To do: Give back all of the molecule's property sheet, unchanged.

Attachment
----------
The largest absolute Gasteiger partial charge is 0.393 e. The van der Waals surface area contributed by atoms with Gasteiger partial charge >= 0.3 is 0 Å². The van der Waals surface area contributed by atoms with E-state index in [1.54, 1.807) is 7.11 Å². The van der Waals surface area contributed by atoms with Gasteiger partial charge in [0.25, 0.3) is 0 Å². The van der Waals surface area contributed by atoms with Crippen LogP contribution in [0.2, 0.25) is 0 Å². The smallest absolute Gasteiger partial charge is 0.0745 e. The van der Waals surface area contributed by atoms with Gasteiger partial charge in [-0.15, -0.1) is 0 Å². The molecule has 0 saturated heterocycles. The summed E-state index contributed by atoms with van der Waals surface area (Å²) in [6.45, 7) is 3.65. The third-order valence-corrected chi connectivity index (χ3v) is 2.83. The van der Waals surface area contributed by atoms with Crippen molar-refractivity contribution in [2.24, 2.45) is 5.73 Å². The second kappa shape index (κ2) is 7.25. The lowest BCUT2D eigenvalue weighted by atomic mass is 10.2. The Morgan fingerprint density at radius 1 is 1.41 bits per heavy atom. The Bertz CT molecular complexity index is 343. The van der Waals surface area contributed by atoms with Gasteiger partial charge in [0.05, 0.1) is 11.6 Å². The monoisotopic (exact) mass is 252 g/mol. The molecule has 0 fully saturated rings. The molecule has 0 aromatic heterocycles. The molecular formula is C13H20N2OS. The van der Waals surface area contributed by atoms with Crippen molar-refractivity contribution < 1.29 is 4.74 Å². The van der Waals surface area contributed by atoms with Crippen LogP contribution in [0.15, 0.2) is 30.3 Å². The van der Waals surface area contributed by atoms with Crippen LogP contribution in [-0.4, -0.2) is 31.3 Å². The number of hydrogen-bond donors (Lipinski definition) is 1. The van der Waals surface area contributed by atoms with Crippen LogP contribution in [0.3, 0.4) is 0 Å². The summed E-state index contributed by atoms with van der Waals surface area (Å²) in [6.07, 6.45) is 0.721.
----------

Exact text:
The largest absolute Gasteiger partial charge is 0.393 e. The van der Waals surface area contributed by atoms with Gasteiger partial charge >= 0.3 is 0 Å². The van der Waals surface area contributed by atoms with E-state index in [1.54, 1.807) is 7.11 Å². The van der Waals surface area contributed by atoms with Gasteiger partial charge in [0.25, 0.3) is 0 Å². The van der Waals surface area contributed by atoms with Crippen LogP contribution in [0.2, 0.25) is 0 Å². The smallest absolute Gasteiger partial charge is 0.0745 e. The van der Waals surface area contributed by atoms with Gasteiger partial charge in [-0.15, -0.1) is 0 Å². The molecule has 0 saturated heterocycles. The summed E-state index contributed by atoms with van der Waals surface area (Å²) in [6.45, 7) is 3.65. The third-order valence-corrected chi connectivity index (χ3v) is 2.83. The van der Waals surface area contributed by atoms with Crippen molar-refractivity contribution in [2.24, 2.45) is 5.73 Å². The second kappa shape index (κ2) is 7.25. The lowest BCUT2D eigenvalue weighted by atomic mass is 10.2. The Morgan fingerprint density at radius 1 is 1.41 bits per heavy atom. The Bertz CT molecular complexity index is 343. The van der Waals surface area contributed by atoms with Gasteiger partial charge in [0.05, 0.1) is 11.6 Å². The monoisotopic (exact) mass is 252 g/mol. The molecule has 0 fully saturated rings. The molecule has 0 aromatic heterocycles. The molecular formula is C13H20N2OS. The van der Waals surface area contributed by atoms with Crippen molar-refractivity contribution < 1.29 is 4.74 Å². The van der Waals surface area contributed by atoms with Crippen LogP contribution in [0.15, 0.2) is 30.3 Å². The van der Waals surface area contributed by atoms with Crippen LogP contribution in [-0.4, -0.2) is 31.3 Å². The number of hydrogen-bond donors (Lipinski definition) is 1. The van der Waals surface area contributed by atoms with Crippen LogP contribution in [0.3, 0.4) is 0 Å². The summed E-state index contributed by atoms with van der Waals surface area (Å²) in [6.07, 6.45) is 0.721.